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Sultanate sees rise in child abuse cases (2020)

Minister of Health Dato Seri Setia Dr Haji Mohd Isham bin Haji Jaafar. PHOTO: RAHWANI ZAHARI

BY Azlan Othman

Statistics from the Royal Brunei Police Force (RBPF) showed a 23 per cent increase in child abuse cases in 2014 and 2018, while the Ministry of Health’s (MoH) medical-social work division received around 300 cases for various child safe-guarding concerns.

This was revealed by Minister of Health Dato Seri Setia Dr Haji Mohd Isham bin Haji Jaafar, at the launching of the Introductory Course on Safeguarding Children for Health Professionals at the MoH’s Al-‘Afiah Hall on Tuesday.

He added, “This would include an average of 30 teenage pregnancies and between 40 to 50 cases of child abuse every year. And yet, these cases are just the tip of the child maltreatment iceberg. A lot more children are suffering, because their plight went undetected and unreported.

“Some children are born into extremely challenging circumstances where their parents are unable to provide the best care and protection; and it is the duty of others and the government agencies, as well as the wider community, to support and safeguard them.

“It is not enough for us to just tell parents to nurture and look after their children well. We must also be able to pick up on earliest signs when they are unable to do the job of parenting well, to support them when they can’t, and to take them to account and justice when they are actually harming the children.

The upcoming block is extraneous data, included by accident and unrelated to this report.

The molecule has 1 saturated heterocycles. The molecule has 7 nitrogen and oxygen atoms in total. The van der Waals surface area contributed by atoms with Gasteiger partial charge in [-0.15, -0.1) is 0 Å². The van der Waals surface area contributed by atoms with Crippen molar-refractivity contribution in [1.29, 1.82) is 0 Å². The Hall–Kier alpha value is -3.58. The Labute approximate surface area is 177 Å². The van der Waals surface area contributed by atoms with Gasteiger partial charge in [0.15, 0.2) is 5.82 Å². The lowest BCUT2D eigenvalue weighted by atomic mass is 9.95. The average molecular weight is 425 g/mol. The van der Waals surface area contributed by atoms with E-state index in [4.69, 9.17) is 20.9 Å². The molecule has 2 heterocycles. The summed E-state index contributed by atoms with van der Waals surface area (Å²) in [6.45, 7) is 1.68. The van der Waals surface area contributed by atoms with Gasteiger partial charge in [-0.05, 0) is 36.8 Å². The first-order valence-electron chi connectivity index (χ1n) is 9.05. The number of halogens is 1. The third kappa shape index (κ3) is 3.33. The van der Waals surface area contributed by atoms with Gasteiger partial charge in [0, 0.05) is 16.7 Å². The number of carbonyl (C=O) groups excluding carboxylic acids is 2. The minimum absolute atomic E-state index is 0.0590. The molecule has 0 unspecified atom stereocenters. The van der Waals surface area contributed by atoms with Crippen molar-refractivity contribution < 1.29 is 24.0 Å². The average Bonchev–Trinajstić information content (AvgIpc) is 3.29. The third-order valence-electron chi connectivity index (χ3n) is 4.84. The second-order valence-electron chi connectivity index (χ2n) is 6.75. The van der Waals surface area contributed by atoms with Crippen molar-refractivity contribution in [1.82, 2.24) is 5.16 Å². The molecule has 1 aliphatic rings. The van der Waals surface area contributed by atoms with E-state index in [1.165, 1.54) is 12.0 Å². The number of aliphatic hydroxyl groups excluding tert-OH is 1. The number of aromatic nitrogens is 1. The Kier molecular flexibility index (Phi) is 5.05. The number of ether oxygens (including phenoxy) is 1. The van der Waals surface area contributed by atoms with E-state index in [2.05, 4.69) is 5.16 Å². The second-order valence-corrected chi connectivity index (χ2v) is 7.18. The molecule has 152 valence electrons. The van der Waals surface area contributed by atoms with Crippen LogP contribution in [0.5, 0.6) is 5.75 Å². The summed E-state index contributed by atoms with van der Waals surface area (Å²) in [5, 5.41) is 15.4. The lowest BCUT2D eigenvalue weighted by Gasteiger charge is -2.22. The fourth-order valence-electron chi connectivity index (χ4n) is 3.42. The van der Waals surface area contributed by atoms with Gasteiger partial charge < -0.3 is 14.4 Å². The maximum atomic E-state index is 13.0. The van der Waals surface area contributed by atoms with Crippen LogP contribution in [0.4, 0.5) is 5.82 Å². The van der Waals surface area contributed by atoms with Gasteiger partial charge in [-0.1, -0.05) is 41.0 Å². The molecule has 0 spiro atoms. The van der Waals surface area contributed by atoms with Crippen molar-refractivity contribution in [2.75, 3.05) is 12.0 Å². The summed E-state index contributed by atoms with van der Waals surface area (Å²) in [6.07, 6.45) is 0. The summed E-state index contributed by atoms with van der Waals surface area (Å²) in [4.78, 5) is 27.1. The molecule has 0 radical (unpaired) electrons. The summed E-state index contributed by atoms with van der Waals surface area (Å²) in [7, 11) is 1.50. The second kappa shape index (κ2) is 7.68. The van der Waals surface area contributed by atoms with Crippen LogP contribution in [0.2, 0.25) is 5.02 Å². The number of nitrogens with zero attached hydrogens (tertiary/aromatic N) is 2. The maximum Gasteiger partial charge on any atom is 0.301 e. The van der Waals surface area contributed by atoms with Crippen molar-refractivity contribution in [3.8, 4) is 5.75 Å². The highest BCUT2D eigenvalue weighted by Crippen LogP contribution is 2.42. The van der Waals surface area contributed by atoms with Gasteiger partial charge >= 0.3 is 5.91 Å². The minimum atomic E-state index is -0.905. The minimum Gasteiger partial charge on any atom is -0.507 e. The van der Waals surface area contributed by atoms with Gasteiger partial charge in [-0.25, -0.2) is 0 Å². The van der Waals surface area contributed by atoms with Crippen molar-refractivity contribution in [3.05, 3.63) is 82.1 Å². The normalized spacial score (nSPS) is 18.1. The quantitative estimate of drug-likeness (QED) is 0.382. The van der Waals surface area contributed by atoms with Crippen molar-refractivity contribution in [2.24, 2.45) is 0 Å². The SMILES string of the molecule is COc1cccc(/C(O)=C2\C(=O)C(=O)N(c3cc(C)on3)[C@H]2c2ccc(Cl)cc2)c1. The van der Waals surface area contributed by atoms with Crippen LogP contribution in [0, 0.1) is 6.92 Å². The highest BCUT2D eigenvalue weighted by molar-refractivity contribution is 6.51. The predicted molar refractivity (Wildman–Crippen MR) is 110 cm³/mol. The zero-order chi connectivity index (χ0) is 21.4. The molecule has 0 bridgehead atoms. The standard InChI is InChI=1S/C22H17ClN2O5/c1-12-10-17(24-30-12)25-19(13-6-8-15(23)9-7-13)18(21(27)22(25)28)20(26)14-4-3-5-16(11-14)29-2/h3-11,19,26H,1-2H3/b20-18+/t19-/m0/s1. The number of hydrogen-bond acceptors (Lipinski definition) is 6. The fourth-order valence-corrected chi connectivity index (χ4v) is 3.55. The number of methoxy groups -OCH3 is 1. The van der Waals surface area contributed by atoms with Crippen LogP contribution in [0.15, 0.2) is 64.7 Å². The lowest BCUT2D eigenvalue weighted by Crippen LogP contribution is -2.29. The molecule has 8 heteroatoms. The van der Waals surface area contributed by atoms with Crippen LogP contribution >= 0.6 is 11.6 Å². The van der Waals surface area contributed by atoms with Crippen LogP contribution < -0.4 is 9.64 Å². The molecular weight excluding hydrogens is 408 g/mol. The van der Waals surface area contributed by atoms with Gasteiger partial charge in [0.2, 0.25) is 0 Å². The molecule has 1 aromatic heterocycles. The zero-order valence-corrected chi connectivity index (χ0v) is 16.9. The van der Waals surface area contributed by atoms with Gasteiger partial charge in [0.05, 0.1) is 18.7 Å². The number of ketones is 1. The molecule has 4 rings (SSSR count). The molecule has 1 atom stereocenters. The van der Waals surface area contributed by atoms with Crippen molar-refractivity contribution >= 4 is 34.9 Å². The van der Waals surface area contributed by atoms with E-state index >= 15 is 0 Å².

“It is also not enough to tell people in general not to abuse or mistreat children, because some definitely will, for their own reasons and possibly because of their own past experiences, Then again, it is the duty of the rest of us to create and strengthen the laws, policies and mechanisms by which children can be protected from such abusers and predators.”

The minister said, “Our ultimate goal is to stop violence before it begins, and prevention requires an understanding of the factors that influence violence. The four-level Ecological Model for Violence Prevention which is used by the World Health Organization (WHO) helps us to understand this and explains how violence is in fact the outcome of the interaction of many factors on the individual, relational, community and societal levels.”

Jointly organised by the MoH’s Child Development Centre and the Al-Majaz Training Services, the two-day course is attended by 30 health professionals and 21 observers.

The course is led by International Consultant on Child Rights (Consultant to the UNICEF Country Office) Dr Henry Ruiz.

Dr Henry Ruiz was also the speaker at the opening ceremony’s plenary session titled, ‘Strengthening the Interdisciplinary Approach Towards Effective Prevention and Treatment of Child Abuse and Neglect in Brunei Darussalam’.

This course allows the participants to appreciate the importance of child protection; understand their obligations and responsibilities on safeguarding children; recognising warning signs and manifestations of child abuse; and learning how to provide appropriate responses such as accurate recording and mandatory reporting.

The course will discuss child safeguarding within the context of child protection provisions in the Convention on the Rights of the Child (CRC) and the Child Protection Framework and Strategy. It also provides a general picture of child protection in different settings; the importance of a multi-disciplinary case management of child victims of abuse and violence; and the role of health professionals in this case management.

Towards the end of the training, there will be an initial discussion on developing a ‘Child Safeguarding Policy’ for health personnel and other non-health staff in health facilities.

By the end of the course, the participants are expected to appreciate the importance of child safeguarding within the context of the UN Convention on the Rights of the Child (UNCRC) and the Organisation of Islamic Cooperation’s Covenant on the Rights of the Child in Islam (OICCRCI).

-- Courtesy of Borneo Bulletin

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